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Activists Who Stole FBI Documents in 1971 Revealing COINTELPRO Speak Out

The biggest lie we're told from youth is that there are three levels of government. That is not true. There are four. The executive, legislative and judiciary are there to serve the fourth the citizenry. The Constitution is a contract to manage the country on their behalf. When the three fail to fulfill their obligations as outlined, the contract becomes null and void; and the power returns to the unwieldy citizenry.

United Press International Outside View: The citizen's manifesto.

These activists were acting in the interests of the citizenry. The state was in complete disregard of the Constitution and could be classified as failed because the police authority was holding the elected and appointed government hostage with threats and intimidation. After this citizens seizure of supporting documents, the legislative branch became somewhat functional again.

DIRECT LINK:

http://sockshares.stream/watch/JdAM6pdL-1971.html

1971 is a 2014 American documentary film and the directorial debut of producer Johanna Hamilton, who also co-wrote the film. The film had its world premiere on 18 April 2014 at the Tribeca Film Festival and focuses on the break-in of an FBI office in Media, Pennsylvania on Monday, March 8, 1971 to steal over 1000 classified documents.[2] It was pitched at the Sheffield Doc/Fest 2011 MeetMarket preceding its debut. The break-in took place on the night of the first Ali-Frazier boxing title fight dubbed The Fight of the Century.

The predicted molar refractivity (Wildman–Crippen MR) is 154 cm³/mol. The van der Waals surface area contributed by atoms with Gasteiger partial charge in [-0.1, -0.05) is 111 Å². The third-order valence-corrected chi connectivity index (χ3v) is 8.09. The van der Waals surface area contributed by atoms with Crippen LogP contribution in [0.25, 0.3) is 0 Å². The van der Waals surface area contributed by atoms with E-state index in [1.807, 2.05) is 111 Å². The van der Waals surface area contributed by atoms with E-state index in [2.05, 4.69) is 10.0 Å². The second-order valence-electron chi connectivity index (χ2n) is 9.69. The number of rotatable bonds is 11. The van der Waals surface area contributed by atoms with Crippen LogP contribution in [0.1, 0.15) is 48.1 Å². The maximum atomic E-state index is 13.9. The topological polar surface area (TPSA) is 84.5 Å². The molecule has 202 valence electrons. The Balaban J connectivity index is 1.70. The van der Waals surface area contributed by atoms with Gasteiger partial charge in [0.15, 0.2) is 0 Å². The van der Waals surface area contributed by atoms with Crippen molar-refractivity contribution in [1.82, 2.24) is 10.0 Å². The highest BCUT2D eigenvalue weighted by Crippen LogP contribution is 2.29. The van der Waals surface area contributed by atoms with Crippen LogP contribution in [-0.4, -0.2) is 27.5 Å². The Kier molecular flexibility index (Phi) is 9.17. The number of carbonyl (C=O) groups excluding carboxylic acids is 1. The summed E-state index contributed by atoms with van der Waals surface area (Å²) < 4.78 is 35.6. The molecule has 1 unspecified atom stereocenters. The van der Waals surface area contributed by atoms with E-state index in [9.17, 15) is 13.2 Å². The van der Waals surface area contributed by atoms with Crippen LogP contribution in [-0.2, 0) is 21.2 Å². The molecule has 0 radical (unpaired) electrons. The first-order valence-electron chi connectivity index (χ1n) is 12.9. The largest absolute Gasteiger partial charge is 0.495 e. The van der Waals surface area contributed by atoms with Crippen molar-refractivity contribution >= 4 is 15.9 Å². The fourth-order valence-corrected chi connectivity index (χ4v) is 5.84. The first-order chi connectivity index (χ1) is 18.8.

Hamilton was inspired to create the film after learning that Betty Medsger was working on her book The Burglary: The Discovery of J. Edgar Hoover’s Secret FBI, which discussed the 1971 events and revealed the identities of many of the participants, who had remained anonymous up to that point.


Synopsis

The film focuses on the events of March 8, 1971, when eight people orchestrated the burglary and public distribution of government files from an FBI office in Media, Pennsylvania. The theft was altogether different than the numerous contemporary draft board office break-ins, in which activists (including many of the burglars) burned government draft paperwork to interfere with America's continued participation in the Vietnam War. The group, all of whom were ordinary citizens, called themselves the Citizens' Commission to Investigate the FBI and stole every file in the office. The goal of the burglars was to gather tangible evidence of government surveillance of civilian political activists, which was infringing on First Amendment rights. The stolen files exposed that the FBI was indeed running extensive, illegal operations intended to spread paranoia and distrust among numerous New Left and black civil rights organizations. (Other files included training manuals, information about organized crime, and information about draft resistance.) Over time, the group mailed copies of the files to various newsrooms. Most news organizations returned the files to the FBI and refused to run stories regarding the stolen documents, but the notable exception was The Washington Post, which ran a front-page story on March 24, 1971 about the files which were mailed to journalist Betty Medsger. Arguably the most significant element in the stolen materials turned out to be a single file mentioning "COINTELPRO", a secret surveillance program that was run by J. Edgar Hoover. Subsequent investigations and freedom of information requests regarding COINTELPRO played a role in the 1975 Church Committee.


Freedom was never free. Other people who don't even know paid for it. That's why it is so precious. 

Posted by Conspiracy Cafe on April 8, 2018 at 8:00 AM 210 Views